By Virginia Parker Staat
“People seem to think there’s a magic formula to writing.
I just write one word at a time.” ~ Stephen King
Earning my college degree certainly had its fits and starts. David’s career sent us to six states and a foreign country before we landed for good back in Texas in 1991.
Over a twenty-year period, I attended five different colleges. Most of my writing professors taught me the craft. Because of one professor, however, I laid down my pen for nearly ten years.
David and I had transferred from Arkansas in December of 1981. I was eager to begin the spring semester at my new university, particularly knowing I was only three short semesters from graduating. Unfortunately, the only writing course offered that I hadn’t already taken was an independent study.
I met with the professor to discuss the course. She arrived at her office dressed in a boldly flowered blouse, gaucho pants, a leather vest, and matching leather knee-high boots – hardly normal attire for the Deep South. In her defense, she had just transferred in from Rochester, New York.
We sat in her cramped office, stacked high in one corner with moving boxes. I think we were both surprised to discover I was nearly her peer in age.
After cordial introductions, she handed me her recently published book of short stories and asked to read one of mine. I offered her Lovelady, a story that my Arkansas writing professor considered one of my best. My new professor and I were to meet again the following week to discuss our respective works.
That meeting is one I will never forget. The professor announced that the university was now, thanks to her, “perpetuating a certain style of writing.” She also told me in no uncertain terms that my style didn’t fit.
I asked her what she meant by “perpetuating a style.” She asked if I had read her short stories. I had. They felt strange to me, free flowing, circular and vague, with less of a storyline than an idea running through them. She told me her goal was to have all future university graduates emulate her way of writing. She said that I needed to change my style and use her formula.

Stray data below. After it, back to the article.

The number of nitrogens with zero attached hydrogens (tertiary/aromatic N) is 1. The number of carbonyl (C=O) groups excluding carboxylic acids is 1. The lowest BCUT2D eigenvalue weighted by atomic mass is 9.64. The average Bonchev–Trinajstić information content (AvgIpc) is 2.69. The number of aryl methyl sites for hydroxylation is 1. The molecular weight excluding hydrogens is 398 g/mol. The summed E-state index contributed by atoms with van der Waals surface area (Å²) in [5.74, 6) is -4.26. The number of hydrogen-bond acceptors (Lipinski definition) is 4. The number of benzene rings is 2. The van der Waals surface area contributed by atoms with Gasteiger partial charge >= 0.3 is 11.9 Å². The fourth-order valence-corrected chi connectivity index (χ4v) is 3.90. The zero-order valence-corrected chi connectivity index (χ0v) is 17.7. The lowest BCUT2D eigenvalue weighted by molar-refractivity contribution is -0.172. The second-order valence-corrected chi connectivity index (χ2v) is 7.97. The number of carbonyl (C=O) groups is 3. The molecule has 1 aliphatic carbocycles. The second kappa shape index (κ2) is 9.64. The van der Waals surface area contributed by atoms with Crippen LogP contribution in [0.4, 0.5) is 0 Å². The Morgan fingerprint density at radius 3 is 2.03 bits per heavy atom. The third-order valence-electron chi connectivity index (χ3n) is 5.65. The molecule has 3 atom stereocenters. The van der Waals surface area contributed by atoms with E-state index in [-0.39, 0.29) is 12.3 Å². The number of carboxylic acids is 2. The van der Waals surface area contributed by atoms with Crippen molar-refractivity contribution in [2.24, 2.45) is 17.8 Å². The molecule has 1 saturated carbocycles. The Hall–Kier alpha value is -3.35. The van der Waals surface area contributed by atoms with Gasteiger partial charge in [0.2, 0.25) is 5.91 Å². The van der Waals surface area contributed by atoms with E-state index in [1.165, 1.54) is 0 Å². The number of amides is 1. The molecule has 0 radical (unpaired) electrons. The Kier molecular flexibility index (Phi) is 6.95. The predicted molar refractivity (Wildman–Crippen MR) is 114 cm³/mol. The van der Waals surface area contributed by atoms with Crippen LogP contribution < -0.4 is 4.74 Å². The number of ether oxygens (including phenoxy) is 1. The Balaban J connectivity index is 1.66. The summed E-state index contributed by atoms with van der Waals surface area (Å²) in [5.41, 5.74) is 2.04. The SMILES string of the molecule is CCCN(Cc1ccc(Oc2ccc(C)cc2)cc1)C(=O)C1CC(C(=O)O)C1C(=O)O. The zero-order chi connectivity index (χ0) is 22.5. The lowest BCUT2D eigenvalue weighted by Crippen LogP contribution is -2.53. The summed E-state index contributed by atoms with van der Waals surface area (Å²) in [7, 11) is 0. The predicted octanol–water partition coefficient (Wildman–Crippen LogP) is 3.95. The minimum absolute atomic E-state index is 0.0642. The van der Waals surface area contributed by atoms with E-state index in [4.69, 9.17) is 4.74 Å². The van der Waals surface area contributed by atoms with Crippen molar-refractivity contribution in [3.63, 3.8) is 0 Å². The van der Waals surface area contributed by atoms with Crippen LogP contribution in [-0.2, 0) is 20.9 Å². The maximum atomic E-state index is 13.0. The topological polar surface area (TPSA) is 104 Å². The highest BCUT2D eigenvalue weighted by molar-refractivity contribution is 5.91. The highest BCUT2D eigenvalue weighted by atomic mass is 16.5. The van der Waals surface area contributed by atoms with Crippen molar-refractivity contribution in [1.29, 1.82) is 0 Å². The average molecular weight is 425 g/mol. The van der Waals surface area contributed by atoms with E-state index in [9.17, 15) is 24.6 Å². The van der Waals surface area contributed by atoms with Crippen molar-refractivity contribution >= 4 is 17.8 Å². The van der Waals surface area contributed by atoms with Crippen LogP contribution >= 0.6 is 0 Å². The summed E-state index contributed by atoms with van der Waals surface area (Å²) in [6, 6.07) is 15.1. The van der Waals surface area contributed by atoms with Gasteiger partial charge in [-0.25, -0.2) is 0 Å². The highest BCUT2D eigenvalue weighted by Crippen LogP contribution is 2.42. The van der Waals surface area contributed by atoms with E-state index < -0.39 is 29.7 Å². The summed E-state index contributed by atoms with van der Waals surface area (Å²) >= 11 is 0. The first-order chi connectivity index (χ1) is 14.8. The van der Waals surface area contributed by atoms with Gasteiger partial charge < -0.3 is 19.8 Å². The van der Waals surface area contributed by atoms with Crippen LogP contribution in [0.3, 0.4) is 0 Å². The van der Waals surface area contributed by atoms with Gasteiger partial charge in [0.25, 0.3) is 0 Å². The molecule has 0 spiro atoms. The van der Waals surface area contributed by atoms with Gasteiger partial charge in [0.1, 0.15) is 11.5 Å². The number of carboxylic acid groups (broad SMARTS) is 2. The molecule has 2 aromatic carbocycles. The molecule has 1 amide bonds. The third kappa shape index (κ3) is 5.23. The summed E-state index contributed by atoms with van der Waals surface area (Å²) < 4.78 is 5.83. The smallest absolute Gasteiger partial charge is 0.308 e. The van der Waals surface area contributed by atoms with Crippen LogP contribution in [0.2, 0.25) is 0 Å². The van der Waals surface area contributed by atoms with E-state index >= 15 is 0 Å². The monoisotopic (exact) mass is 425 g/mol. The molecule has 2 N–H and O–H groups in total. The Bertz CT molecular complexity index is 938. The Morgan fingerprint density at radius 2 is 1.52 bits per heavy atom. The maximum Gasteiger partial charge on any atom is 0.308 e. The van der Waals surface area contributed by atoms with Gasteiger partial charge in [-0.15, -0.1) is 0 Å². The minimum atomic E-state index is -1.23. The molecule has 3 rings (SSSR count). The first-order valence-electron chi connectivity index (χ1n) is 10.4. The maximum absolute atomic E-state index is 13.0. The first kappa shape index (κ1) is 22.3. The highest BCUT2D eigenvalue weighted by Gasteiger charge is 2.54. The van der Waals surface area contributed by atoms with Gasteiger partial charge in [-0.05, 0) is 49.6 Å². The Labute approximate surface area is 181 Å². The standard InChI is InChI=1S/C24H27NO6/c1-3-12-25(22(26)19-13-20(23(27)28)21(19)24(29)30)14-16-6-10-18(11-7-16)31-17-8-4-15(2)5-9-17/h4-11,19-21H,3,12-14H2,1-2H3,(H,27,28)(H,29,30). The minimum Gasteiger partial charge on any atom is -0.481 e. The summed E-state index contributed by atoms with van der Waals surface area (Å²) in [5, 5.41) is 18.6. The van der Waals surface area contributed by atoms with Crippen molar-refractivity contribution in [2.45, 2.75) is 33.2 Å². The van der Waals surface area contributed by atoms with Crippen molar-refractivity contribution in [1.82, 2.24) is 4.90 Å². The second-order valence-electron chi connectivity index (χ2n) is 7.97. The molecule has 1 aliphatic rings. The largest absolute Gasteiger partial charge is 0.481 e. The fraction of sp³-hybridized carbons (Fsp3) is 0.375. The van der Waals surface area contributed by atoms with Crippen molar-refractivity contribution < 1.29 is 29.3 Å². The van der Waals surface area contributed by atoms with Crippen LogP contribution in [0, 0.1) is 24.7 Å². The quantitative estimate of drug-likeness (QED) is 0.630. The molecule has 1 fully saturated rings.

The professor pulled my short story from a stack on her desk and handed it to me. She said, “Let’s start with this one.”
She eviscerated the piece. As an example, the story’s ending had an elderly woman rediscovering the beauty of a sunrise. My Arkansas professor had considered the ending poignant and beautiful. The new professor announced that it wasn’t realistic. She said bluntly, “Old people don’t dream.”
I noticed the pages had nearly a dozen small, red-inked circles throughout. I flipped the pages to see what she had circled and almost laughed out loud. She had circled every time I had used the word cow. The story’s setting began and ended on a dairy farm. She said I needed to find another word forcowbecause I had used it too frequently.
I admit I was fairly bristled and exasperated at this point. I asked, “Would you prefer that I use bovine?”
She looked at me over her glasses, pointed her finger at my nose, and said, “YOU have a poor attitude.”
Next she told me my independent study would focus on analyzing her short stories, defining her formula, and explaining her style. I was to keep a notebook listing the nuances for each of her stories so that I would understand what was expected of me in my own future writing.